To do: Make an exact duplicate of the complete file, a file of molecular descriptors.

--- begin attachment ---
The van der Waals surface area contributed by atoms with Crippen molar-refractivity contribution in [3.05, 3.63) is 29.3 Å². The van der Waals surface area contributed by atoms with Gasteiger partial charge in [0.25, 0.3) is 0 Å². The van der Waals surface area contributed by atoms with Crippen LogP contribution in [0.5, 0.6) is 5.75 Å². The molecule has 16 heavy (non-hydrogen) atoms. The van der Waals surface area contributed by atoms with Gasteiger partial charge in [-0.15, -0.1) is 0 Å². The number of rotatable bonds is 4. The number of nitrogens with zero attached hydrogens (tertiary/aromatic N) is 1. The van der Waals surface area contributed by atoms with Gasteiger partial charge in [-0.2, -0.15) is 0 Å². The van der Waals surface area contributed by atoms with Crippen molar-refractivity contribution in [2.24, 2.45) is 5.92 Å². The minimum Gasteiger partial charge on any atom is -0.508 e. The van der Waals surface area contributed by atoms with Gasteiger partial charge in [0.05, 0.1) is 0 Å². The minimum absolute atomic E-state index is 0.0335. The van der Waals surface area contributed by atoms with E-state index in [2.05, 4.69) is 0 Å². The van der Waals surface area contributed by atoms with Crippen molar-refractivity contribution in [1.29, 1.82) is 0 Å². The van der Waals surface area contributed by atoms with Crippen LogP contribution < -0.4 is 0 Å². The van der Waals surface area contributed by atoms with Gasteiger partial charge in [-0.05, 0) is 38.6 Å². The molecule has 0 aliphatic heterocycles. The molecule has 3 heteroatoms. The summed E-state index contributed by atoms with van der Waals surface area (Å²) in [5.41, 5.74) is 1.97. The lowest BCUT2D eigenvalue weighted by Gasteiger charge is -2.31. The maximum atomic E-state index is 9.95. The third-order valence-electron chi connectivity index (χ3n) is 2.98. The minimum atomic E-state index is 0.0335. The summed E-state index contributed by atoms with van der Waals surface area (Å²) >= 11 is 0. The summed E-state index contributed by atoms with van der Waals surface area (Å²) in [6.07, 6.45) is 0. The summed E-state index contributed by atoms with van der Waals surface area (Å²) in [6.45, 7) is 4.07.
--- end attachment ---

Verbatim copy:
The van der Waals surface area contributed by atoms with Crippen molar-refractivity contribution in [3.05, 3.63) is 29.3 Å². The van der Waals surface area contributed by atoms with Gasteiger partial charge in [0.25, 0.3) is 0 Å². The van der Waals surface area contributed by atoms with Crippen LogP contribution in [0.5, 0.6) is 5.75 Å². The molecule has 16 heavy (non-hydrogen) atoms. The van der Waals surface area contributed by atoms with Gasteiger partial charge in [-0.15, -0.1) is 0 Å². The number of rotatable bonds is 4. The number of nitrogens with zero attached hydrogens (tertiary/aromatic N) is 1. The van der Waals surface area contributed by atoms with Gasteiger partial charge in [-0.2, -0.15) is 0 Å². The van der Waals surface area contributed by atoms with Crippen molar-refractivity contribution in [2.24, 2.45) is 5.92 Å². The minimum Gasteiger partial charge on any atom is -0.508 e. The van der Waals surface area contributed by atoms with Gasteiger partial charge in [0.05, 0.1) is 0 Å². The minimum absolute atomic E-state index is 0.0335. The van der Waals surface area contributed by atoms with E-state index in [2.05, 4.69) is 0 Å². The van der Waals surface area contributed by atoms with Crippen molar-refractivity contribution in [1.29, 1.82) is 0 Å². The van der Waals surface area contributed by atoms with Crippen LogP contribution < -0.4 is 0 Å². The van der Waals surface area contributed by atoms with Gasteiger partial charge in [-0.05, 0) is 38.6 Å². The molecule has 0 aliphatic heterocycles. The molecule has 3 heteroatoms. The summed E-state index contributed by atoms with van der Waals surface area (Å²) in [5.41, 5.74) is 1.97. The lowest BCUT2D eigenvalue weighted by Gasteiger charge is -2.31. The maximum atomic E-state index is 9.95. The third-order valence-electron chi connectivity index (χ3n) is 2.98. The minimum atomic E-state index is 0.0335. The summed E-state index contributed by atoms with van der Waals surface area (Å²) >= 11 is 0. The summed E-state index contributed by atoms with van der Waals surface area (Å²) in [6.07, 6.45) is 0. The summed E-state index contributed by atoms with van der Waals surface area (Å²) in [6.45, 7) is 4.07.